Editor’s note: The following information was written by Dave Combs, dairy nutritionist at the University of Wisconsin, and distributed by Rock River Laboratory in Watertown, Wis.
University of Wisconsin researchers have developed two new applications that predict fiber (NDF) utilization by lactating dairy cattle. The tools are specifically developed to work with the in vitro Standardized NDF assay that was developed by David Combs and John Goeser. The in vitro method was published in the Journal of Dairy Science in 2009.
The first application predicts total tract NDF digestibility (TTNDFD) of forages and high-fiber byproduct feeds from 24h, 30h and 48h in vitro NDFD measurements. The three in vitro NDFD values are used to determine the rate of NDF digestion in rumen fluid. The NDF digestion rate is then used in an animal model to predict total tract digestibility of NDF. The TTNDFD can be measured directly from the Standardized in vitro method or predicted from NIR calibrations that have been developed by Rock River Laboratory Inc. from 24h, 30h and 48h Standardized in vitro NDFD measurements.
The second application uses the TTNDFD values to predict milk production when forages are part of the ration of dairy cows. The amounts of forages and their lab analyses are entered into the web-based tool and milk production is predicted based on the energy supply of the diet. The predicted milk output is based on NRC Dairy (2000) energy equations. The TTNDFD milk predictor can be accessed through Rock River Laboratory’s website. The TTNDFD milk predictor is designed to save feed analyses and rations by farm so that they can easily be retrieved and modified. Feed libraries in the TTNDFD predictor can be customized by the user so that feed premixes, co-products, or feeds that have not been analyzed by Rock River Lab can be evaluated in the ration.
Both applications are designed to predict total tract fiber digestibility of alfalfa, corn silage, grasses and high fiber byproducts. Energy from fiber in grasses, legumes and corn silages can be compared directly to one another.
Basis for the TTNDFD assay:
The models to predict TTDNFD are based on peer-reviewed published research.
The basis of the TTNDFD model started with a summary of recent literature in which total tract NDF digestibility had been reported from feeding trials that evaluated corn silage, sorghum silage, alfalfa or grasses. Figure one shows that in 20 experiments where legumes or grasses were the primary forage (64 treatment averages were in the data set), the average digestibility of NDF was 47.3 percent. The range in NDF digestibility ranged from a low of 3 percent of NDF to a high of 66 percent of NDF. For corn silage or sorghum based diets (25 experiments, 81 treatment observations) total tract NDF digestibility averaged 40.2 percent of NDF, with a range from 20 percent to 59 percent of NDF. Feeding experiments clearly show that corn silage fiber is less digestible than NDF from alfalfa or grass when fed to cattle.
The Standardized in vitro NDF digestibility assay is used to measure ruminal degradation of NDF at 24h, 30h and 48h of incubation. The rate of NDF degradation is then estimated from the disappearance of digestible NDF over hours of incubation in rumen fluid. The rate of potentially digestible NDF degradation (kd) is coupled with rates of NDF passage (kp) and estimates of hindgut digestion of NDF that have been summarized in peer reviewed research to predict Total Tract NDF digestibility (TTNDFD).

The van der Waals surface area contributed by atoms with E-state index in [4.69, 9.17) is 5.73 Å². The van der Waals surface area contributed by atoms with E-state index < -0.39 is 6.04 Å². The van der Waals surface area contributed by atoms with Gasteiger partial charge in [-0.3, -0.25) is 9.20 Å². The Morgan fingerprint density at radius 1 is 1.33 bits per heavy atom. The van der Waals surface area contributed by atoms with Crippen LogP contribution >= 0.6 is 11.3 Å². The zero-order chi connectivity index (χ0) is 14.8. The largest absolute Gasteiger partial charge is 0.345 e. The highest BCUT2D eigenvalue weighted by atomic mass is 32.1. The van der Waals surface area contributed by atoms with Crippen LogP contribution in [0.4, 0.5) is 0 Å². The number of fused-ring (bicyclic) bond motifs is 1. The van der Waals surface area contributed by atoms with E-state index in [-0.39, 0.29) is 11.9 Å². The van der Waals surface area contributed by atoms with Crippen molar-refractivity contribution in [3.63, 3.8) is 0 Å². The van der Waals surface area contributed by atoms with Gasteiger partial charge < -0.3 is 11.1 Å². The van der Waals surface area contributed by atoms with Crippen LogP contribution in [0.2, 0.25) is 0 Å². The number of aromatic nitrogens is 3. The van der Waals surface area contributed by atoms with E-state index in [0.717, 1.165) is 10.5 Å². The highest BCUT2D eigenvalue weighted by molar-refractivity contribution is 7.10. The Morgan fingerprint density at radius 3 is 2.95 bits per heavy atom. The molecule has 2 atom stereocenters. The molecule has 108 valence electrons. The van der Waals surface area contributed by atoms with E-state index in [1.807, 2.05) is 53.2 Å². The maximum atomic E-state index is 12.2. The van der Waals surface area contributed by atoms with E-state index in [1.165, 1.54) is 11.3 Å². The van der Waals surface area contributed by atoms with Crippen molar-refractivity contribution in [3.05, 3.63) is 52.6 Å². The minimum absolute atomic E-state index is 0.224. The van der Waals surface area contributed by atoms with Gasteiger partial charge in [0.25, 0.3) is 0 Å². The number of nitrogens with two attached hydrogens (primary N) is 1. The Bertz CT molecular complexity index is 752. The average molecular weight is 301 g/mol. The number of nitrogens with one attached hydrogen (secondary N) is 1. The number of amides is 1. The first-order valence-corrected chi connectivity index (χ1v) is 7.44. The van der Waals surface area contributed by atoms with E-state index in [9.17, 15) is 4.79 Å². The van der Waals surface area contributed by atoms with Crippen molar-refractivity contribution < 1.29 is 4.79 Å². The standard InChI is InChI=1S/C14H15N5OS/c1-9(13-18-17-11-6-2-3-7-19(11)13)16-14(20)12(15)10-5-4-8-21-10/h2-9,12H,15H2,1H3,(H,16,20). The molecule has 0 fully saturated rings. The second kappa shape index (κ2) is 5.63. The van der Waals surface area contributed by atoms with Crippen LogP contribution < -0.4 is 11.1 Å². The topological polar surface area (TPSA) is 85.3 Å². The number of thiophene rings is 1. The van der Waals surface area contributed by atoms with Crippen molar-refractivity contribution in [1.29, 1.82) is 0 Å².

The predicted average and ranges for TTNDFD of approximately 1,000 legume and 1,000 corn silage samples that were submitted for forage analysis to Rock River Lab appear to match the NDF digestibility values reported from the published feeding experiments described previously (see Table 1).
In addition, Wisconsin researchers are completing studies that show that TTNDFD values that were predicted from the Standardized in vitro NDFD assay match the NDF digestibility values that were directly measured in lactating dairy cows.
The TTNDFD assay is a significant step forward in using fiber digestibility to evaluate forage quality. The TTNDFD milk production predictor will provide a better understanding of how NDF and NDF digestibility of forages can affect forage utilization and milk production. The Standardized in vitro NDFD assay is licensed by Wisconsin Alumni Research Foundation (WARF). For more information about the Standardized in vitro assay, TTNDFD, and the TTNDFD milk production predictor contact Dr. David Combs at email@example.com or Donald Meyer at firstname.lastname@example.org.
A webinar, “A New Analysis for Total Tract NDF Digestibility and Use in a Ration Evaluator,” will be given by David Combs on June 4 at 9 a.m. CDT. The link for this webinar is at http://rockriverlab.webex.com/. A demo version of the ration evaluator is available at www.rockriverlab.com.
Analysis for total tract NDF digestibility is available at Rock River Laboratory Inc. To request this analysis, ask for the TTNDFD package. The cost is $26 for an NIR analysis (legumes, legume/grass mix, grasses, small grain silages, and corn silage only), while a wet chemistry analysis will be $76. For information on submitting samples please call (920) 261-0446.
Goeser, J. P., and D. K. Combs. 2009. Modification of a Rumen Fluid Priming Technique for Measuring in vitro NDF Digestibility. J. Dairy. Sci. 92: 3842-3848.
Goeser, J. P., P. C. Hoffman, and D. K. Combs, 2009. An alternative method to assess 24h ruminal in vitro neutral detergent fiber digestibility. J. Dairy Science. 92: 3833-3841.